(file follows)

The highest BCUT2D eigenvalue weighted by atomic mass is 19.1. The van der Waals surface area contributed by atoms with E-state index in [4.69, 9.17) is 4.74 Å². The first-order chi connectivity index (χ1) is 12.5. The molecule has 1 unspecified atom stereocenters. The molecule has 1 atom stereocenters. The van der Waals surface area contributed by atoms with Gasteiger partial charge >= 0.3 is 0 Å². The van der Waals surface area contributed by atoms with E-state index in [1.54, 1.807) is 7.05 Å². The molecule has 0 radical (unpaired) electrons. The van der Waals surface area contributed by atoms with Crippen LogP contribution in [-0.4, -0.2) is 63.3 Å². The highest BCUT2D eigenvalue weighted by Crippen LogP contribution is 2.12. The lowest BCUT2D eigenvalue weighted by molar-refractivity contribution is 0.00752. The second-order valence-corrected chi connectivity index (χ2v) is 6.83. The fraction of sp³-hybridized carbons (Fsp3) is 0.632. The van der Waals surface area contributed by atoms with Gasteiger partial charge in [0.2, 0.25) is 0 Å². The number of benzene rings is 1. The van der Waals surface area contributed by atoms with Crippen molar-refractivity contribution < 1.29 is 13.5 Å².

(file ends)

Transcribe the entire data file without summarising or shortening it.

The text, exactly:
The highest BCUT2D eigenvalue weighted by atomic mass is 19.1. The van der Waals surface area contributed by atoms with E-state index in [4.69, 9.17) is 4.74 Å². The first-order chi connectivity index (χ1) is 12.5. The molecule has 1 unspecified atom stereocenters. The molecule has 1 atom stereocenters. The van der Waals surface area contributed by atoms with Gasteiger partial charge >= 0.3 is 0 Å². The van der Waals surface area contributed by atoms with E-state index in [1.54, 1.807) is 7.05 Å². The molecule has 0 radical (unpaired) electrons. The van der Waals surface area contributed by atoms with Crippen LogP contribution in [-0.4, -0.2) is 63.3 Å². The highest BCUT2D eigenvalue weighted by Crippen LogP contribution is 2.12. The lowest BCUT2D eigenvalue weighted by molar-refractivity contribution is 0.00752. The second-order valence-corrected chi connectivity index (χ2v) is 6.83. The fraction of sp³-hybridized carbons (Fsp3) is 0.632. The van der Waals surface area contributed by atoms with Gasteiger partial charge in [0.2, 0.25) is 0 Å². The number of benzene rings is 1. The van der Waals surface area contributed by atoms with Crippen molar-refractivity contribution < 1.29 is 13.5 Å².